The report details the functional and material alternatives that could replace the use of current single-use disposable products. “The good news is that there are safer, more sustainable alternatives to nearly every one of the most harmful plastic products,” concluded Matt Prindiville, Executive Director of Upstream. “What we need now is for industry and government to take action and phase out the worst offenders in favor of better alternatives.”

The Plastics BAN List report will launch at a Blue Drinks event in Los Angeles on November 3rd where practical alternatives to the top offenders will be displayed, such as reusable stainless steel cups, mugs and lids, bamboo utensils and reusable bags. As of November 3rd the Plastics BAN List will be available for download from websites of each partner organization.

SUMMARY OF CONCLUSIONS


  1. Most of the worst offenders are designed for “on-the-go” applications, which are more likely to end up as pollution in the environment.
    Virtually all of the products on the BAN List are “to-go” products like takeout containers, coffee lids, beverage bottles and straws.
  2. More recycling will not solve plastic pollution. Nearly all of the 15 products on the BAN List have no economic value in today’s recycling systems. They are literally “designed for the dump” and are often contaminants in recycling systems, either damaging equipment and causing costly repairs when they enter recycling facilities (like plastic bags) or ending up as a net cost for recyclers to unload at a loss (like polystyrene) rather than as profitable materials.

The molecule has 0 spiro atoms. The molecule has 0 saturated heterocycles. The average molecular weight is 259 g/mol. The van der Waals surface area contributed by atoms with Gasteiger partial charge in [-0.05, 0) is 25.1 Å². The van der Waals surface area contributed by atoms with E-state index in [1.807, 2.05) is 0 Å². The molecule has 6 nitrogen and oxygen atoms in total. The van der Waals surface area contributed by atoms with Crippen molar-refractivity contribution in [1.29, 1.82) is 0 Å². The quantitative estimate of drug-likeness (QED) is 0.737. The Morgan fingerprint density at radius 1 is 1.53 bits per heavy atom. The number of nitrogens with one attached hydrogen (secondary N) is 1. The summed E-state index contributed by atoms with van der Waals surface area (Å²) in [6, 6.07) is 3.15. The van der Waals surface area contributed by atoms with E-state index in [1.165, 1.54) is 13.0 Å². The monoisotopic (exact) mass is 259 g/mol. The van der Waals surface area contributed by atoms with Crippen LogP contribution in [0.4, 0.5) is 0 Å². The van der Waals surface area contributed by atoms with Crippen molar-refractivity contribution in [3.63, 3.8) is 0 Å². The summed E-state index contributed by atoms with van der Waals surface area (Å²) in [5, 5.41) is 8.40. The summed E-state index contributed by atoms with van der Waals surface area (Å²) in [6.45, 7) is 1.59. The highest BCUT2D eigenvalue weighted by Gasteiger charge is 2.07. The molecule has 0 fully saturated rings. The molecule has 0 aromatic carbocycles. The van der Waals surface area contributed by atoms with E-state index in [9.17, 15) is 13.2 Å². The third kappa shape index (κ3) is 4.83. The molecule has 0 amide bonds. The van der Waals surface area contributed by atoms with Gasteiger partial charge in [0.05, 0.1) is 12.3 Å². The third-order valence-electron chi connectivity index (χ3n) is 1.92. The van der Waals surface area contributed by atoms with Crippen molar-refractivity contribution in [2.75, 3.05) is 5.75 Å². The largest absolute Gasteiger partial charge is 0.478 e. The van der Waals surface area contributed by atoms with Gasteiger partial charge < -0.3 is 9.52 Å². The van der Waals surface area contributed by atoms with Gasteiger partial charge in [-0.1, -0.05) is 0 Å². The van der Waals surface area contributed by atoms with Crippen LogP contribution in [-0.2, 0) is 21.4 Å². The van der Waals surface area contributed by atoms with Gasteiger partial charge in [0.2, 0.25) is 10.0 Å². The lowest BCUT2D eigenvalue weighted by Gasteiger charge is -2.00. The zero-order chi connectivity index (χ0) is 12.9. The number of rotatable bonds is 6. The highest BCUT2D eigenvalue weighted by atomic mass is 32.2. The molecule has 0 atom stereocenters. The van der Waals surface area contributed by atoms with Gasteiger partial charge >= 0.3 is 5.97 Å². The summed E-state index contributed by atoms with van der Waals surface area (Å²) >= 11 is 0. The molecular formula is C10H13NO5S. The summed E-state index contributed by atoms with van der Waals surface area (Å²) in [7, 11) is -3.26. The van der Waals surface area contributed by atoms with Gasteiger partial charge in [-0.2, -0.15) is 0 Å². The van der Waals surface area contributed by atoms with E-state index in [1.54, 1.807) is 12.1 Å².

1. Many of the BAN List products are manufactured with toxic chemicals, and none of the plastics used are examples of green chemistry. Many of the products are made from polystyrene, a probable human carcinogen. Other plastics contain harmful additives like PET, which uses a toxic heavy metal – antimony – as a catalyst in the production process. None of the products are manufactured according to green chemistry principles.
  1. Better alternatives to BAN List products are available today for nearly every single harmful plastic use. When we conducted an assessment of functional replacements and material substitutions for the harmful plastic products, we found that safer, more sustainable alternatives were widely available today. We do not need to wait for technological “fixes” to solve plastic pollution. We can start by moving to better alternatives now that deliver the same product or service without the harm.
  1. More data needs to be collected on pollution in the environment and the identity of responsible producers. Data collection methods should be standardized. We discovered that different entities collected pollution data in different ways. For example, one institution might lump all plastic cups together, while another might differentiate between hard plastic cups and foam cups. It’s important for the scientific community to standardize pollution research methods and categories and to increase monitoring of plastic in the environment and to identify the product producers for transparent discussions on producer responsibility.